Agree about Lost in Translation. Very enjoyable film. Having done a lot of business travel on my own it rung a bell.

    I like the banner shot of wells which I believe is from ‘The Third man’. That’s another great film.

    • CTC
      Posted January 26, 2010 at 3:35 pm | Permalink

      It is indeed, though I’m going to need a thorough brain-scrubbing to rid myself of Orson’s pairing with Godard. That and no whiff of Amélie at all? No HM for Juno? I think I’ll stick to visiting just this blog.

      • Steven Mears
        Posted January 26, 2010 at 4:35 pm | Permalink

        Fair enough, but the pairing seemed natural. Genre synthesis, consolidation/construction of technique and unorthodox (reinventive) adaptation are just a few commonalities.

        I liked Amelie, though as I note in a previous post, I prefer Happy-Go-Lucky since the heroine’s disposition is more voluntary than whimsically pathological. I fear we’ll never agree on Juno, which exemplifies the most pernicious strain of calculated quirk… personalities supplanted by patter. Reitman’s Up in the Air is a different story.

  9. TJ
    Posted January 26, 2010 at 11:33 am | Permalink

    Wow, must have been a pretty shitty decade for movies if Lost in Translation is the best.

    • Steven Mears
      Posted January 26, 2010 at 4:12 pm | Permalink

      If the decade offered nothing but Lost in Translation and comic book sequels, I’d still call it a pretty great decade. One man’s opinion, of course.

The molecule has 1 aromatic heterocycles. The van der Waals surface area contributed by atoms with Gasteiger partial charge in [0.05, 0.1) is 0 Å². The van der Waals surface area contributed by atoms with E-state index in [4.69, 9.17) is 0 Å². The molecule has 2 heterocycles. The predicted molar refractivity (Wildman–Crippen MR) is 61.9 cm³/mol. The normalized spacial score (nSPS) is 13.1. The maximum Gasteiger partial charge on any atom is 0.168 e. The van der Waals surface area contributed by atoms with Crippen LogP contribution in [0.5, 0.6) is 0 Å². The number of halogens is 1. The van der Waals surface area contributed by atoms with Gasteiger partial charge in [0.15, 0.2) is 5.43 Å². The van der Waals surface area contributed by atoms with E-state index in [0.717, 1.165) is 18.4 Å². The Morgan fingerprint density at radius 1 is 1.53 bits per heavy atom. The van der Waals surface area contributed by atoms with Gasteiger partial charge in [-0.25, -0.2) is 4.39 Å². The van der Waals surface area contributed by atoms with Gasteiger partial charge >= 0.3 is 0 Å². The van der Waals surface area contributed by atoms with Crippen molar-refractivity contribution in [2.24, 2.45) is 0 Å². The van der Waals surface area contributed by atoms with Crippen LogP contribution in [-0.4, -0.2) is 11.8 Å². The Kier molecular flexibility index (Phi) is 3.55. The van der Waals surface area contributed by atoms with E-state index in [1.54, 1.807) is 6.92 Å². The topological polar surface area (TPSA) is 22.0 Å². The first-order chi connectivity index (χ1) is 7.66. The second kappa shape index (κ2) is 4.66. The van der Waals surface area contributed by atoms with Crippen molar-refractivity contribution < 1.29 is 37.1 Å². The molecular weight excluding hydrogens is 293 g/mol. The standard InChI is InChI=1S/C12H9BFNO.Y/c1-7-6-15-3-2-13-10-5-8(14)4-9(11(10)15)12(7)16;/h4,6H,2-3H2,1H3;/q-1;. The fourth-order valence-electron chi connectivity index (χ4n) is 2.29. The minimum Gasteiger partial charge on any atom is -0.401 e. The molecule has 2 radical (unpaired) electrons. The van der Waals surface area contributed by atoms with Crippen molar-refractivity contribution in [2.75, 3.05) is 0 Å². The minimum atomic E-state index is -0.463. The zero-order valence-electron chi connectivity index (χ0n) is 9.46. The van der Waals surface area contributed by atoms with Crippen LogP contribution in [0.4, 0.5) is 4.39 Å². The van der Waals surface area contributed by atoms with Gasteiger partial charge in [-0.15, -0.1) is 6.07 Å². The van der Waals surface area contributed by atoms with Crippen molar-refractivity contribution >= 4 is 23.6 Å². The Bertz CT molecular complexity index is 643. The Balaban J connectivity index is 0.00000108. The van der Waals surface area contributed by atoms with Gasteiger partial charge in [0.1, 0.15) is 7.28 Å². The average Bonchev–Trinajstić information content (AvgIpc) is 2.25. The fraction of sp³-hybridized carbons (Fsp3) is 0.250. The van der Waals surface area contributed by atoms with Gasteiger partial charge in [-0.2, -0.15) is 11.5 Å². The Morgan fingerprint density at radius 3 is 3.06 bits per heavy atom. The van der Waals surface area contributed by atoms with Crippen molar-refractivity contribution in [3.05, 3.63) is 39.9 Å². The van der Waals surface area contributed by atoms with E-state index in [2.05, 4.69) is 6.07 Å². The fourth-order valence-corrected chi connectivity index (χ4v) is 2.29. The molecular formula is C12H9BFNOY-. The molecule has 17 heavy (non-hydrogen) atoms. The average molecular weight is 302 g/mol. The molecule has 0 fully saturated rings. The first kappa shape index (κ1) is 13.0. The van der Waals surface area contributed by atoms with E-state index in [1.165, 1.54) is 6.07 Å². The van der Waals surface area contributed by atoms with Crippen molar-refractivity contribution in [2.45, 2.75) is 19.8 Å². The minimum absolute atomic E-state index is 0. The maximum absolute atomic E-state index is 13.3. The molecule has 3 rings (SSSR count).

10. stvs
    Posted January 26, 2010 at 11:46 am | Permalink

    Mulholland Drive is by far the greatest blasphemy against the Christian God ever produced. And certainly one of the decade’s top ten films.

    You should stop bankrolling your nephew for only giving it an honorable mention.

    • stvs
      Posted January 26, 2010 at 2:51 pm | Permalink

      No one has challenged my bold assertion, so allow me to back this up, as no almost no one has picked up on the Lynch’s extraordinary allegorical blasphemy in Mulholland Drive—a film that should be in the library of every “New Atheist.”

      The film is ostensibly “about” a man named “Adam” who has made the wrong choice and is thrown out of his “home” (Eden). Several characters step in to guide “Adam” to make the correct choice, including a “godfather” (get it!?) and a “Cowboy” who is subtly but unmistakenly shown to be Christ Resurrected, the horseman of Revelation 19:21.